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U.S. Women Eager for Redemption in Burlington

By Justin A. Rice - Special to, 10/12/13, 5:15AM MDT


The U.S. Women’s National Team is the defending world champion, but the U.S. players are still bitter about a loss to Canada one year earlier, on home ice, in the gold-medal game of the 2012 IIHF World Championships in Burlington, Vt.

The two teams will return to the scene of that 5-4 Canada overtime victory at 7 p.m. on Saturday night. The game will be the first of six games between the two rivals as part of the pre-Olympic “Bring on the World Tour.”

“So this is kind of revenge from two [world championships] ago,” defenseman Kacey Bellamy said. “We won the last time [we played], but still it’s kind of [defending] our home turf.

“We’re in the U.S. We want to play well for our fans. We want to come out on top, and last time we were there those fans saw a loss. We want to give those fans a W for the U.S. advantage.”

And after a month of nonstop training in Bedford, Mass., Team USA players are also excited to play a real game.

“It’s always awesome to begin the season; it definitely marks the first of many games against Canada we’re playing,” veteran defenseman Gigi Marvin said. “We’re very excited to play. We put in the work and everything, and we’re excited for the days to come for sure.

“Any time we get to play our biggest rival it’s just an awesome, exciting and great environment, especially going out to Burlington; we love the fans in Vermont.”

Despite the loss to Canada in Burlington last time around, the U.S. players fell in love with the city and the atmosphere that the 26,205 at Gutterson and Cairns Arena created over the course of the 2012 World Championships. 

That’s why Reagan Carey, USA Hockey’s director of women’s hockey, sees this weekend’s trip as an opportunity to grow women’s hockey in the area even more.

“There are so few opportunities for these teams to play each other, any time we have the opportunity it’s a tribute to the sport and also an opportunity for the young girls in the stands to see what caliber of hockey is played at the international level,” said Carey, who is serving as the general manager for the 2014 U.S. Olympic Women’s Ice Hockey Team. “[The players] are part of something bigger than themselves and are dedicated to the responsibility of helping grow the sport.

“We’re staying in Burlington to do community events on the ice and at schools and we’ll do hospital visits. Our team is terrific, and they know what an opportunity it is to have this platform when it comes to this game and using it as leverage to grow the sport.”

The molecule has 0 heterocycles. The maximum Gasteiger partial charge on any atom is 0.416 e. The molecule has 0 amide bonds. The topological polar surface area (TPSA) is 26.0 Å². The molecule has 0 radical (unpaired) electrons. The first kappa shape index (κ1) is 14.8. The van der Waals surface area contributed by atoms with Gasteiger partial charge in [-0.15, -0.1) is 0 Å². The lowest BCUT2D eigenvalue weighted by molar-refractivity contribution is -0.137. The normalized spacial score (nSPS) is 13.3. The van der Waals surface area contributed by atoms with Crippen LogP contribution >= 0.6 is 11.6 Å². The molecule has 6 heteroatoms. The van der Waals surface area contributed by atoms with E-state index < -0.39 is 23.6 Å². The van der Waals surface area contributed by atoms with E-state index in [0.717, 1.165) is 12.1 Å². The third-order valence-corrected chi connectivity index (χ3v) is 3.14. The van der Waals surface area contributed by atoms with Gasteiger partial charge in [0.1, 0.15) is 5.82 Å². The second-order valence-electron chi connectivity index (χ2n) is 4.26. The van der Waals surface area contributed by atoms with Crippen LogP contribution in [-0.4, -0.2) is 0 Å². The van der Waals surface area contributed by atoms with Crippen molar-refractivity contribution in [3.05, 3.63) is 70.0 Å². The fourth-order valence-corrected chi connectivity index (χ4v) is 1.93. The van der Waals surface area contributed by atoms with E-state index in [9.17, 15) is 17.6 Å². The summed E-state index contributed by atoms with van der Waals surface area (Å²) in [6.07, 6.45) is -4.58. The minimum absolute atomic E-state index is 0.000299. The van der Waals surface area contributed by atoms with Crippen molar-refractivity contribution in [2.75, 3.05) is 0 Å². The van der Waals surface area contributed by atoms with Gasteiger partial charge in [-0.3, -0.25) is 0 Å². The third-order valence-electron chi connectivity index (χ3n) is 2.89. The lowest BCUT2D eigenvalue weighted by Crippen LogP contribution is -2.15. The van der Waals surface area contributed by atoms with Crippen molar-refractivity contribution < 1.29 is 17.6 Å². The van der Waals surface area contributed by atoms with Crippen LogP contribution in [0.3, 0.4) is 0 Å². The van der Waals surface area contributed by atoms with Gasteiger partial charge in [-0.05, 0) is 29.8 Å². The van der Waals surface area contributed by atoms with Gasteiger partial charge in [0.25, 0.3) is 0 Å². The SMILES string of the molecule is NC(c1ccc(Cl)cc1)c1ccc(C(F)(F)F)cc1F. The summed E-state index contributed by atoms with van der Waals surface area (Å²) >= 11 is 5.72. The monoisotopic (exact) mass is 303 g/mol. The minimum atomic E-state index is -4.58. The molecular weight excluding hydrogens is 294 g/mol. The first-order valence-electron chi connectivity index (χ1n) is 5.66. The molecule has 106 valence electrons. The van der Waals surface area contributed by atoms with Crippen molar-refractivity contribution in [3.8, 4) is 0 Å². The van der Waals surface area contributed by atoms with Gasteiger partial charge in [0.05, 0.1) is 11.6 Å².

Still, the game itself is not such a hard sell when you consider the fact that every Olympic and World Championships gold and silver medal has been won by the U.S. and Canada save for the 2006 Olympic silver won by Sweden.

Canada beat the U.S. for gold at the 2010 Olympic Winter Games in Vancouver, and the teams are favorites to meet in the gold-medal game again at the Sochi Olympic Winter Games this February.

The U.S. beat Canada last time out, 3-2, for the gold at the 2013 World Championships in April in Ottawa.

At the previous year's World Championships in Burlington, Canada beat the U.S. in the gold-medal game after Canada’s worst loss in program history, 9-2, came at the hands of the American's early in the tournament.

“Playing a game against the highest level competition, that’s what Canada brings every time they step on the ice and we’re excited just to compete,” Marvin said.

But with more than 100 days left to the Winter Games, Carey said this weekend’s game is more of a barometer to help the coaches cut the roster down from 25 to 21 players in December, determine which players play well together and to see which systems work best against Canada. 

“Our goal is really to use these games to prepare and strengthen and see what areas we need to improve,” Carey said, before adding, “At end of day we always want to win the games, but knowing our ultimate goal is to win gold in Sochi in 2014 we put more emphasis on things we do, checks balances and accountability is really our focus. 

"And we firmly believe everything else will take care of itself if we stick to the details.”

The players, however, will be playing for keeps this weekend and doing everything they can to give the Burlington faithful a victory.

“As competitors we’re competing to win every single time on the ice,” Marvin said. “It doesn’t matter if it’s February or October we want to play to win.

“That’s the attitude we take every single day.”

Story from Red Line Editorial, Inc.

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